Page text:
Malpighia glabra Barbados Cherry1

Edward F. Gilman


Barbados cherry develops into a thick, rounded canopy of fairly delicate foliage (Fig. 1). Small pink flowers appear periodically from April to October and are followed about one month later by bright red, tart-tasting, 1-inch fruits which are extremely high in vitamin C. It is commonly available in nurseries throughout south Florida.

Figure 1. Barbados cherry

General Information

Scientific name: Malpighia glabra
Pronunciation: mal-PIG-ee-uh GLAY-bruh
Common name(s): Barbados cherry
Family: Malpighiaceae
Plant type: tree
USDA hardiness zones: 9B through 11 (Fig. 2)
Planting month for zone 9: year round
Planting month for zone 10 and 11: year round
Origin: not native to North America
Uses: specimen; container or above-ground planter; border; hedge; near a deck or patio; screen
Availability: somewhat available, may have to go out of the region to find the plant
Figure 2. Shaded area represents potential planting range.


Height: 10 to 12 feet
Spread: 10 to 15 feet
Plant habit: round
Plant density: moderate
Growth rate: slow
Texture: medium


Leaf arrangement: opposite/subopposite

Leaf type: simple

Leaf margin: entire

Leaf shape: lanceolate

Leaf venation: pinnate

Leaf type and persistence: evergreen

Leaf blade length: 2 to 4 inches

Leaf color: green

Fall color: no fall color change

Fall characteristic: not showy


Flower color: pink

Flower characteristic: summer flowering


Fruit shape: round

Fruit length: .5 to 1 inch

Fruit cover: fleshy

Fruit color: red

Fruit characteristic: suited for human consumption; persists on the plant; attracts birds

Figure 3. Fruit of Barbados cherry

Trunk and Branches

Trunk/bark/branches: not particularly showy; typically multi-trunked or clumping stems

Current year stem/twig color: brown

Current year stem/twig thickness: thin


Light requirement: plant grows in part shade/part sun

Soil tolerances: slightly alkaline; clay; sand; acidic; loam

Drought tolerance: high

Soil salt tolerances: unknown

Plant spacing: 36 to 60 inches


Roots: usually not a problem

Winter interest: no special winter interest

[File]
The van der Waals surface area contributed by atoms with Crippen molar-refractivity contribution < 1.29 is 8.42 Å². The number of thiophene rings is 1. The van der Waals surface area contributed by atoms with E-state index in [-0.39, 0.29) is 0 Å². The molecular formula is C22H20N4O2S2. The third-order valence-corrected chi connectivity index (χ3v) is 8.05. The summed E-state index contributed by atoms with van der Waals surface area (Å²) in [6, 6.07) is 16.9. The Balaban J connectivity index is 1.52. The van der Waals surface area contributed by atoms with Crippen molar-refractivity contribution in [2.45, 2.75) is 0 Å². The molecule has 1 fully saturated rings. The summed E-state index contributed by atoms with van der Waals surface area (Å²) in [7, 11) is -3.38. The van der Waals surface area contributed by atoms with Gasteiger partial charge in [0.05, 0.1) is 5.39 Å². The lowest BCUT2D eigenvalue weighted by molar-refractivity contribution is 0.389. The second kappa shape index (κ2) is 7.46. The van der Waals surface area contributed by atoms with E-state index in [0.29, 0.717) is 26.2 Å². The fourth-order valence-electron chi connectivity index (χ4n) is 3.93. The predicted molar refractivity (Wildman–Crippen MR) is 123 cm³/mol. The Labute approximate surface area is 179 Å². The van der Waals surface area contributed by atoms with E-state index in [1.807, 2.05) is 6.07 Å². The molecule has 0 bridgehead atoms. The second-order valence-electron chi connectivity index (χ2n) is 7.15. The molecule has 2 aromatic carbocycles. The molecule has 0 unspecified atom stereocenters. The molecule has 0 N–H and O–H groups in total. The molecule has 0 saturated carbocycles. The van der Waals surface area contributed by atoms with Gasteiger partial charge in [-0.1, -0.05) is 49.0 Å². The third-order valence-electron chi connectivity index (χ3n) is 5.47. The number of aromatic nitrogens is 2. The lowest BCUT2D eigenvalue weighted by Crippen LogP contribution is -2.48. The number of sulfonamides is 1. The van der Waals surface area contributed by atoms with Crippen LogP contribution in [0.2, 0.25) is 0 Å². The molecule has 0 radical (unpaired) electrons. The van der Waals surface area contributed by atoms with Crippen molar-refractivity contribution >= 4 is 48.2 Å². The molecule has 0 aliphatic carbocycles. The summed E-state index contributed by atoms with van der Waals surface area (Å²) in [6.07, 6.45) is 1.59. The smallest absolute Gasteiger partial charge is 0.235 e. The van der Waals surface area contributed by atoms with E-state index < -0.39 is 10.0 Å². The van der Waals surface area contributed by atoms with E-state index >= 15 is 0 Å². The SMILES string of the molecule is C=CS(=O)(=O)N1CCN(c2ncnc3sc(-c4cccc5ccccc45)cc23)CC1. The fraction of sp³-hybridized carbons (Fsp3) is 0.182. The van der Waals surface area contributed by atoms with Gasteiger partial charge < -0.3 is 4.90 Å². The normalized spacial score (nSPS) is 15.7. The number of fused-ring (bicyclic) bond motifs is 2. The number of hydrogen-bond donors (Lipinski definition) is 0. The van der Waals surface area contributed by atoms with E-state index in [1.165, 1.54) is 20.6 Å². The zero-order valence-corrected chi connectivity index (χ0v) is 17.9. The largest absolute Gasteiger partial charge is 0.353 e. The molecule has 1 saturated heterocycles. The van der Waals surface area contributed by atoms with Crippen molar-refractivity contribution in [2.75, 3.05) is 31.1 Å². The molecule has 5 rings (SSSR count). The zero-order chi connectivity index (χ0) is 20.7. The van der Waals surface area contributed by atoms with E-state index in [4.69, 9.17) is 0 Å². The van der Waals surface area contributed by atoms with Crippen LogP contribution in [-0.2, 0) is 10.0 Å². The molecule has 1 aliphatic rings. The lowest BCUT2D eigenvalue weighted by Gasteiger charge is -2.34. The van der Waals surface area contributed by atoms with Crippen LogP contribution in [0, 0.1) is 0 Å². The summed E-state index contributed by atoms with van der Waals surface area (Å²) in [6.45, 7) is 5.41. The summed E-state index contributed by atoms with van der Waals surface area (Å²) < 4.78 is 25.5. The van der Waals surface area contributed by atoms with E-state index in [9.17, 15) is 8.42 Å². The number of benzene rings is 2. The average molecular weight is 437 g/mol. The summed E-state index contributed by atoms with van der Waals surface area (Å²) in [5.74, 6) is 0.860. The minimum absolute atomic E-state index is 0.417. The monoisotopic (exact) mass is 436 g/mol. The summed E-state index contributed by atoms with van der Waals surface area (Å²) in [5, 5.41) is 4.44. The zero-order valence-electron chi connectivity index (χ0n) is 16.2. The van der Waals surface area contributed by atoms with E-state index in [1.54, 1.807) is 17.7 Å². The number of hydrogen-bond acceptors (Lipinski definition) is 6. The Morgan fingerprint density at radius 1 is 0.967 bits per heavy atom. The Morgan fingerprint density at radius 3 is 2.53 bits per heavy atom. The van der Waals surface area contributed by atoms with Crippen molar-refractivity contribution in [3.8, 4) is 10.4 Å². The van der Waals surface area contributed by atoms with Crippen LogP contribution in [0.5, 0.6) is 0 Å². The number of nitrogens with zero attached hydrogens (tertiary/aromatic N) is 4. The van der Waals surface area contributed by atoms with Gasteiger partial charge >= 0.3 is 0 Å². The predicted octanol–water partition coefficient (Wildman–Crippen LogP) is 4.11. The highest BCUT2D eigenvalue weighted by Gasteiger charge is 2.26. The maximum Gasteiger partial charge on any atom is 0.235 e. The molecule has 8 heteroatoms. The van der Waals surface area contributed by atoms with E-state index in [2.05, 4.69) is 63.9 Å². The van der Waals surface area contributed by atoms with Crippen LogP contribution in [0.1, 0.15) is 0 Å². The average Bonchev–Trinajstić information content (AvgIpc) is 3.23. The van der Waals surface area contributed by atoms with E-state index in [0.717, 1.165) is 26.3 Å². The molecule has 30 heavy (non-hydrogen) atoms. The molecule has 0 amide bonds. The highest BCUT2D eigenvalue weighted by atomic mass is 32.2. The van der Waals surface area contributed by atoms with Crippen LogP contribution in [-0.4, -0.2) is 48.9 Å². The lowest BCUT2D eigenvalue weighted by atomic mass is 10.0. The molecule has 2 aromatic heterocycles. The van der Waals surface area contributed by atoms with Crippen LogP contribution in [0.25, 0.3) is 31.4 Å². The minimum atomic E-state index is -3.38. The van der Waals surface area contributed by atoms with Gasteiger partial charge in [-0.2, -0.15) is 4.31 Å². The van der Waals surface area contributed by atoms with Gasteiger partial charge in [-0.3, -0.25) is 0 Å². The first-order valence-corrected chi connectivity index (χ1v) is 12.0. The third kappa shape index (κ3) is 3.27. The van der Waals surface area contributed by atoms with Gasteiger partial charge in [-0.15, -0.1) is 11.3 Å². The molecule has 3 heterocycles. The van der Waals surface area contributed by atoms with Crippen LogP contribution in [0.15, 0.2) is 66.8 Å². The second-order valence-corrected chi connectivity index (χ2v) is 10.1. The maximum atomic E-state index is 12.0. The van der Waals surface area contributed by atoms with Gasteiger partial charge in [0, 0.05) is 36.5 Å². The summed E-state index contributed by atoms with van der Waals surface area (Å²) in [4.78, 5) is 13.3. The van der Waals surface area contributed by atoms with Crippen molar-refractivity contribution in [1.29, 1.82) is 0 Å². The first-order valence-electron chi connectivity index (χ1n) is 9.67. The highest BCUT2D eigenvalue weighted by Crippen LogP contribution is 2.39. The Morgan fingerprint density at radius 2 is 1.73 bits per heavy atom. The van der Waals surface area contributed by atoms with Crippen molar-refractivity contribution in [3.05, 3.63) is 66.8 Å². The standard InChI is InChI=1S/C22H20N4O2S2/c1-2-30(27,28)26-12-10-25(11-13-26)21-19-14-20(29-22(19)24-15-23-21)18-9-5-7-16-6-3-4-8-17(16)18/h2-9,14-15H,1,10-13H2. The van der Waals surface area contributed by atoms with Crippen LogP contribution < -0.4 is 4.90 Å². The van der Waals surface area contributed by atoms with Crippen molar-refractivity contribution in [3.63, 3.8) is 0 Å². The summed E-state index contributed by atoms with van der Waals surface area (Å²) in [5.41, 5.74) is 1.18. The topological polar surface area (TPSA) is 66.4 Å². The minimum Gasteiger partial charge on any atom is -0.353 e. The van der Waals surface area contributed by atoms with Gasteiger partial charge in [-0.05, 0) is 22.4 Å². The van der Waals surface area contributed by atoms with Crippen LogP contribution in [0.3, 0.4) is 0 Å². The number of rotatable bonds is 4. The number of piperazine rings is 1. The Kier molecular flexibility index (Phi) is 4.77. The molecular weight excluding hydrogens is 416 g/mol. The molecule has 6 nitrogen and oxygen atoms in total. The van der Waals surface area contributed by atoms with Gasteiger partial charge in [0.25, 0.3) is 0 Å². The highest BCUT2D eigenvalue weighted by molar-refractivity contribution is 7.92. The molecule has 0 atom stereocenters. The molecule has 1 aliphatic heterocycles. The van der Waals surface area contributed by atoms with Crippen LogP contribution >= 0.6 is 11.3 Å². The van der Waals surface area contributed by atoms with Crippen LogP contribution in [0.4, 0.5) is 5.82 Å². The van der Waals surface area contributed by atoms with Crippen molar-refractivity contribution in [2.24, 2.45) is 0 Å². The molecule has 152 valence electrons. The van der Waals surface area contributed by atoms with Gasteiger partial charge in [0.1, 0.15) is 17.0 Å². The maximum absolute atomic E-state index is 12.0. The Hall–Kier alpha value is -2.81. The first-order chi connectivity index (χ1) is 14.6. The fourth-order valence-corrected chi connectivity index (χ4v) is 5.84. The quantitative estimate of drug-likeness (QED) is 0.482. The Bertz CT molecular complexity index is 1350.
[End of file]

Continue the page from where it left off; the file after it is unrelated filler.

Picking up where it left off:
Outstanding plant: plant has outstanding ornamental features and could be planted more

Invasive potential: not known to be invasive

Pest resistance: long-term health usually not affected by pests

Use and Management

This open, upright, evergreen shrub grows at a slow pace to 12 feet tall and wide, making it well-suited as a foundation planting for larger buildings or used in the rear of the shrubbery border. Trained to numerous multitrunks, it can be used as a small accent tree just as Japanese ligustrum is used. The multitrunks rise sinuously up through the crown creating a sculptured specimen well-suited for placing near a patio, deck or entry way to attract attention. It looks great lighted at night from below the tree.

Growing in full sun or partial shade, Barbados cherry needs fertile, nematode-free soil and is not salt-tolerant.

Plant 5 to 6 feet apart for a mass planting or to develop a tall, thick screen.

Propagation is by layering or cuttings.

Pests and Diseases

Pests include nematodes, whiteflies, scale, and plant bugs, which will attack and deform the fruit.



This document is FPS-390, one of a series of the Environmental Horticulture Department, UF/IFAS Extension. Original publication date October 1999. Reviewed February 2014. Visit the EDIS website at


Edward F. Gilman, professor, Environmental Horticulture Department, UF/IFAS Extension, Gainesville, FL 32611.

The Institute of Food and Agricultural Sciences (IFAS) is an Equal Opportunity Institution authorized to provide research, educational information and other services only to individuals and institutions that function with non-discrimination with respect to race, creed, color, religion, age, disability, sex, sexual orientation, marital status, national origin, political opinions or affiliations. For more information on obtaining other UF/IFAS Extension publications, contact your county’s UF/IFAS Extension office.

U.S. Department of Agriculture, UF/IFAS Extension Service, University of Florida, IFAS, Florida A & M University Cooperative Extension Program, and Boards of County Commissioners Cooperating. Nick T. Place, dean for UF/IFAS Extension.